I am trying to find the number of distinct s-t cuts in a oriented unweighed graph. In an article Enumeration in Graphs p. 45 I found good way how to enumerate those cuts (section 7.3). Is there a faster or simpler algorithm I can use if I am interested only in the number of such cuts and I do not actually need to enumerate it?

The definition of a s-t cut I am using is following. We have a directed graph where two vertices are labelled S and T. Cut is a minimal set of edges of a graph such that by removing those edges there will no longer exist a path from vertex S to vertex T.

I tried to ask this at Stack Overflow and I have been pointed here.


1 Answer 1


Counting the number of s,t-cuts is #P-complete. This is a result by Provan and Ball.

  • J. Scott Provan, Michael O. Ball: The Complexity of Counting Cuts and of Computing the Probability that a Graph is Connected. SIAM J. Comput. 12(4): 777-788 (1983)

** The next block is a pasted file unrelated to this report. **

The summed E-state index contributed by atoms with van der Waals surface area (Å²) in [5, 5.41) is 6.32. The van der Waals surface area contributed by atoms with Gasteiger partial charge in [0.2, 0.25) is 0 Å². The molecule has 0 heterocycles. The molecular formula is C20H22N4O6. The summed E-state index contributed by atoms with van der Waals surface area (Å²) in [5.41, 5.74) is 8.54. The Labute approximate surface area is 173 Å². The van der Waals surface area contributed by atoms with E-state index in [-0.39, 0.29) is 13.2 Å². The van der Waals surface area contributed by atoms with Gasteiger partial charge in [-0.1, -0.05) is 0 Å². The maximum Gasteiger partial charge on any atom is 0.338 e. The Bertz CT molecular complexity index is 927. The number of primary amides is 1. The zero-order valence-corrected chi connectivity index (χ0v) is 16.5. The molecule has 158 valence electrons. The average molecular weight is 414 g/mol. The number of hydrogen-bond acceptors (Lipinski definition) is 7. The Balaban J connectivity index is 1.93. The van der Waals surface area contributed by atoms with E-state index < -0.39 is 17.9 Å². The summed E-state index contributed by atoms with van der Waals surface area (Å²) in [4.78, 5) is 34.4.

Therefore, unless some complexity-theoretic collapse happens, you cannot get essentially faster algorithm than listing all of them.

  • $\begingroup$ Is the complexity of counting minimum s,t-cuts also hard? $\endgroup$
    – someone
    Dec 13, 2011 at 19:49
  • $\begingroup$ Yes, that is also hard. $\endgroup$ Dec 13, 2011 at 22:23
  • $\begingroup$ That's interesting, as there are only $n^{2\alpha}$ (not s-t) cuts that are within $\alpha$ of the minimum. Is the exact number of minimum cuts easy to compute? $\endgroup$ Dec 14, 2011 at 2:39
  • 2
    $\begingroup$ @Sasho Nikolov: The number of min-cuts in an $n$-vertex undirected graph is at most $\binom{n}{2}$, and they can be listed in polynomial time. So, the number of min-cuts can be computed in polynomial time. $\endgroup$ Dec 14, 2011 at 5:32
  • 1
    $\begingroup$ @YoshioOkamoto, I thought about your "essentially" (at first) I guess you mean some polynomial time difference, but IMHO $2^n \gt\gt 2^{sqrt(n)}$ or something similar, this can be a good results and solvable in many cases. (if exists) $\endgroup$
    – Saeed
    Dec 14, 2011 at 10:14

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